Installation of the god's Lingam is celebrated by San Diego worshippers
By Sandi Dolbee
UNION-TRIBUNE RELIGION & ETHICS EDITOR
July 21, 2005
The temple room nearly vibrated from the cacophony. The rhythmic chanting from devotees packed shoulder to shoulder on the floor and in chairs was joined by a clanging bell rung for so long a half-dozen men took turns pulling the cord.
The sounds, and the people, were for Lord Shiva, the powerful third deity of what is often referred to as the Hindu trinity. There is Brahma, the creator; and Vishnu, the preserver; and Shiva, the destroyer who can do away with everything from bad habits to evil.
Behind a red cloth curtain sat the focus of the congregation's anticipation: a Shiva Lingam, a newly arrived idol symbolizing Lord Shiva, which was being installed at the Shiva Vishnu Temple of San Diego.
And with its arrival came another symbol of how San Diego County's religious diversity continues to deepen. The Shiva Lingam is believed to be the first in the region, taking its place among other idols at the 5-year-old temple that is tucked into the back of a business park off Arjons Drive in Mira Mesa.
"It's very auspicious," said Usha Dilawri, a 49-year-old Rancho Peñasquitos resident, of the arrival of the Shiva Lingam.
Like many in the crowd, Dilawri was born in India, where Hinduism is believed to have been founded and is the predominant religion today. For her, Hinduism is like her second life. "It gives me peace and satisfaction. It takes away my worries and my difficulties and gives me the strength to live my life."
They cling to a faith that is not only part of their heritage but also gives them a code for conduct ... particularly the cause-and-effect teachings of karma. "I think if you think about it, you don't do wrong things," saidSudesh Kumar, a 58-year-old Carlsbad resident who also is from India. This lingam, which means form, is not the typical image of Shiva that Westerners are used to seeing ... a princely looking man holding a three-pronged trident or wearing a third eye or dancing about with four arms.
Indeed, the ancient idol form isn't meant to look like a being, at all.
Instead, when the curtain was raised, what was revealed was a black stone pedestal, a couple of feet high and shaped like a basin, with an elliptical, watermelon-sized brown stone atop it.
The Shiva Lingam is a powerful and sacred symbol in Hinduism, so much so that the Shiva Vishnu installation ceremonies took place over four days – beginning Thursday and continuing through Sunday.
The temple services were elaborate, each step a part of a colorful process to bring this manifestation to life. "When we pray to this one, we're actually praying to Shiva," explained Pandit Srihari Kadambi, chief priest, who was joined for the festivities by a visiting priest from a Livermore temple.
The stone itself is from the Narmada River in India. "It has to come from only that river," Kadambi said. Some Hindu writings describe the stone's shape as phallic to represent "the regenerative aspect of the material universe."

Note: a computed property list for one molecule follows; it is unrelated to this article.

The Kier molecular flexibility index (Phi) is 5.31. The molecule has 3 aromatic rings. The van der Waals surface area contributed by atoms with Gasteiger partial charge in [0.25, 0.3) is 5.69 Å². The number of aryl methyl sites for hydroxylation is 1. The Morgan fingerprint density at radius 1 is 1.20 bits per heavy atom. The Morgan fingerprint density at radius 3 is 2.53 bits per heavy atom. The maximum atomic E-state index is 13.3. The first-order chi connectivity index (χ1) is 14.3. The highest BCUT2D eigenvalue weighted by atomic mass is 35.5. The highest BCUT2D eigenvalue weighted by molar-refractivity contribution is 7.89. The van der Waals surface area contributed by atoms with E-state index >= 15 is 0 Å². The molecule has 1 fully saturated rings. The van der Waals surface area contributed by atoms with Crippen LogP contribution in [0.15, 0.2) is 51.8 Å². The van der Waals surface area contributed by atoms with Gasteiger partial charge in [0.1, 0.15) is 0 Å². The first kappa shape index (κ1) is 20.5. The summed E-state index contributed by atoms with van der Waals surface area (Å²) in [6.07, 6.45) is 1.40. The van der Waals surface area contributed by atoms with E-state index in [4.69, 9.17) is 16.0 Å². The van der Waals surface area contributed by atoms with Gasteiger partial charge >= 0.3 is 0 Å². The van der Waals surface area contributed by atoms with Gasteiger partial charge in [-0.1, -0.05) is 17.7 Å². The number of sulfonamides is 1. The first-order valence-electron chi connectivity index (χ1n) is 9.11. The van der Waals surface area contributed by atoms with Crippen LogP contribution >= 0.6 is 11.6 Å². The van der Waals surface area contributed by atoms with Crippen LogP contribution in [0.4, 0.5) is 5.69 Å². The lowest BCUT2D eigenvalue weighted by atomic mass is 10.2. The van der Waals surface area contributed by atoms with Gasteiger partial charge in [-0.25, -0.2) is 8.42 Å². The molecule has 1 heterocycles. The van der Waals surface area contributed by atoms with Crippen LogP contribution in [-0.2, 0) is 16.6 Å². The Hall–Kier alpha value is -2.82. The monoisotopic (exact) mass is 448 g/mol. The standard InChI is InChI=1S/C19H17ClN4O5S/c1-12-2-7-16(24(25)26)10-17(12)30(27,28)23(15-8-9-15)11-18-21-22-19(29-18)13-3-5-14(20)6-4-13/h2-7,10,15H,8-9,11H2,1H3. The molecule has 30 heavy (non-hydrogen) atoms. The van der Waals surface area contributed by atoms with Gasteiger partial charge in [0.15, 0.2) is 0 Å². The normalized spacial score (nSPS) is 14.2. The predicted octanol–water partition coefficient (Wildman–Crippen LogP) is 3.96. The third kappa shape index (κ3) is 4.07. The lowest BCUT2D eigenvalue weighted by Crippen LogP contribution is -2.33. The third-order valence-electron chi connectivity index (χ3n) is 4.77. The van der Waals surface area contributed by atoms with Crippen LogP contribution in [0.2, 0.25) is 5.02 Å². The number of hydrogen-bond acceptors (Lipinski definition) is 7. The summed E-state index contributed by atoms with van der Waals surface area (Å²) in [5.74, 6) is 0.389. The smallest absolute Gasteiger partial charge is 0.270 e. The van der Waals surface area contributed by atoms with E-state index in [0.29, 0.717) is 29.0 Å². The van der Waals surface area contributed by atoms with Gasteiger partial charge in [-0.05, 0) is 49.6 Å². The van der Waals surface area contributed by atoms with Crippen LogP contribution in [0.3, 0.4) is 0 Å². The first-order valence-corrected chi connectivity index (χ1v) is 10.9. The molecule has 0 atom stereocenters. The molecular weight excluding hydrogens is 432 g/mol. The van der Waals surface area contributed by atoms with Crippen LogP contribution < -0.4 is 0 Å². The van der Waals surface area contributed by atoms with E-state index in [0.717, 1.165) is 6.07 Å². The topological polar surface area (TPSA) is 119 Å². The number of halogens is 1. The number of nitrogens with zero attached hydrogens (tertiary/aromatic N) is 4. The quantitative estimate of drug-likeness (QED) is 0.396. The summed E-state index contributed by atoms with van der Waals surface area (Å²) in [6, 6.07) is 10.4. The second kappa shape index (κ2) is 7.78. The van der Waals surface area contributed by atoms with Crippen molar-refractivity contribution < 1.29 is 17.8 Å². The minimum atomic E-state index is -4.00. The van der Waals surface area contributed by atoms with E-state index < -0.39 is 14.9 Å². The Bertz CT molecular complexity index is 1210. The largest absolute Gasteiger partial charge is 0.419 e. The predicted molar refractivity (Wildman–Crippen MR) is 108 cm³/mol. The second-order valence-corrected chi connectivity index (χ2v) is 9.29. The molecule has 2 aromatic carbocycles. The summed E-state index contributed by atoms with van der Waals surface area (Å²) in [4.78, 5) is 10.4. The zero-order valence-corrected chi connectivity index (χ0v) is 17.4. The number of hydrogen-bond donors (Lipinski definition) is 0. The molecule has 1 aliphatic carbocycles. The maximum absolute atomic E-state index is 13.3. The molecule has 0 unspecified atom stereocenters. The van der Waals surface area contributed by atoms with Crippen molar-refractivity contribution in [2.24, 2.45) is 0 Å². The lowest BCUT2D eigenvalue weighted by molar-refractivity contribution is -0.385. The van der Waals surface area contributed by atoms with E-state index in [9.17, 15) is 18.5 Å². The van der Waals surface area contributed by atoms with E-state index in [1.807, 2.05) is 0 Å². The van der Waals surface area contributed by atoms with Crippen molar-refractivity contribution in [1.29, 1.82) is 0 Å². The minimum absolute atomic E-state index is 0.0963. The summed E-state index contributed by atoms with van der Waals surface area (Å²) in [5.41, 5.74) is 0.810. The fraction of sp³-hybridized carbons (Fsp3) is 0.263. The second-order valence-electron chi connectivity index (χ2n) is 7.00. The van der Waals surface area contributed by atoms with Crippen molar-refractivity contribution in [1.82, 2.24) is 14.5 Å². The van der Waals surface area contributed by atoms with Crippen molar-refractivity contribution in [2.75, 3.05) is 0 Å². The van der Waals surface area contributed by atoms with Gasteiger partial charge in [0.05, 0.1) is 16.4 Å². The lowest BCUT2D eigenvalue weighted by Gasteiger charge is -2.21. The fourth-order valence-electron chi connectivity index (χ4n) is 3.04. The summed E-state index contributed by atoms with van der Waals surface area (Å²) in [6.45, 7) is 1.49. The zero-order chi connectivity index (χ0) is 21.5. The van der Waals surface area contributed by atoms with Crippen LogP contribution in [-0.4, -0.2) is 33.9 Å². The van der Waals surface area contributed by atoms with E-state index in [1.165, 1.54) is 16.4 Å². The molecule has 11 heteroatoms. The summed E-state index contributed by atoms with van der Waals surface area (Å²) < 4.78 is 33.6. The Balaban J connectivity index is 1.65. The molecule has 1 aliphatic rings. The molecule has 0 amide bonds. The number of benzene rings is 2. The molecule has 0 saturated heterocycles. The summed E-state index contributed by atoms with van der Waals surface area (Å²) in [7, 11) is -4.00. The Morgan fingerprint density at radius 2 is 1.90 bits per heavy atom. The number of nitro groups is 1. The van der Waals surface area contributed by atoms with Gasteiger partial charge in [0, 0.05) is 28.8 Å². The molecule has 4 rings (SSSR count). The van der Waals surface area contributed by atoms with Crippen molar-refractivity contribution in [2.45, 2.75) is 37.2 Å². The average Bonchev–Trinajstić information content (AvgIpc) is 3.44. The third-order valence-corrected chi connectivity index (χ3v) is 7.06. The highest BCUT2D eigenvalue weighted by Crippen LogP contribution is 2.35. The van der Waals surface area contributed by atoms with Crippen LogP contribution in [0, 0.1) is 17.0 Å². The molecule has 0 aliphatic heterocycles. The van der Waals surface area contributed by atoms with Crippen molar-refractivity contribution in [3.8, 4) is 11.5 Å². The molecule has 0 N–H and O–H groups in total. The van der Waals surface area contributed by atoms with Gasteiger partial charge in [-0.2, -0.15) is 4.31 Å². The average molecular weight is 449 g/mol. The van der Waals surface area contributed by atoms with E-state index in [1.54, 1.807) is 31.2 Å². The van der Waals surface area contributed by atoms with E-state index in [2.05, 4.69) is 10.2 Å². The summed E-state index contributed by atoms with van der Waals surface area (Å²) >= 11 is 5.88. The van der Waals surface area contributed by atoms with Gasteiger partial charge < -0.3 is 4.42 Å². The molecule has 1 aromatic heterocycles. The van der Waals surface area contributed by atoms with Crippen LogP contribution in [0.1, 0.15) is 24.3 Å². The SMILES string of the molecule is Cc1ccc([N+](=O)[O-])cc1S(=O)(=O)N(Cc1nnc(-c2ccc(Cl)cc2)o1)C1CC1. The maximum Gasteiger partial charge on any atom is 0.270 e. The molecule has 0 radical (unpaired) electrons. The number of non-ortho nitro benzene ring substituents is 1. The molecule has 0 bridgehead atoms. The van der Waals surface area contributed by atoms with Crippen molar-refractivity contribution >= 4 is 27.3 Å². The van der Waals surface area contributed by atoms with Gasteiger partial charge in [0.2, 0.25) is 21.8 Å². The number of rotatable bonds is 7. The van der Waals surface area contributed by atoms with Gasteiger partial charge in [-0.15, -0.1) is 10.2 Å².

The Shiva Vishnu Temple of San Diego is one of at least three Hindu temples in San Diego County, joining a landscape that includes an increasing number of Jewish synagogues, Muslim mosques, Christian churches, Buddhist congregations and other houses of worship. The Hindu population also is growing – with some longtime members estimating that there are several thousand devotees living here.
On Saturday, the modest temple overflowed with about 250 men, women and children, dressed in a colorful mix of Indian clothing – along with some San Diego-like ensembles of jeans and T-shirts. At lunchtime, people gathered under the shade of canopies, the pavement cushioned by mats and rugs.
"If somebody told me I have to give up chocolate or religion, I'd probably give up chocolate," said Sharad Sundar, a 12-year-old University City student who came dressed in a Nehru-style suit. Sharad said that for young people, Hinduism gives us something to focus on when we're in some kind of predicament."
Not all Hindus are of Indian descent. As East met West, over the last half-century particularly, there have been converts from other faith backgrounds.
Gary Hofacker, a 55-year-old Descanso resident, became interested in Hinduism through the writings of Gandhi. Raised a Protestant, Hofacker said one of the attractions of this Eastern philosophy is that it accepts all religions.
"It's like every religion is right, just different paths to God," said Hofacker, who wore a red dot on his forehead to symbolize the third eye of Shiva.
Raised a Catholic, Erika Kalter came to Hinduism through practicing yoga and then learning chanting. She's been attending the Shiva Vishnu Temple for about a year. "I just really found that this really filled something in for me, where there was an emptiness," said the 51-year-old Hillcrest woman, dressed in a burgundy and gold sari.
Over lunch, there was much talk about the universality of religions. About how everyone breathes the same air and bleeds the same kind of blood. Headlines, however, often tell stories of violence and disagreement in the name of faith.
That's the fault of people, said Joe Kohli, a 64-year-old Carmel Valley resident. "From God's point of view, when he's looking at it, they're all the same," he said.
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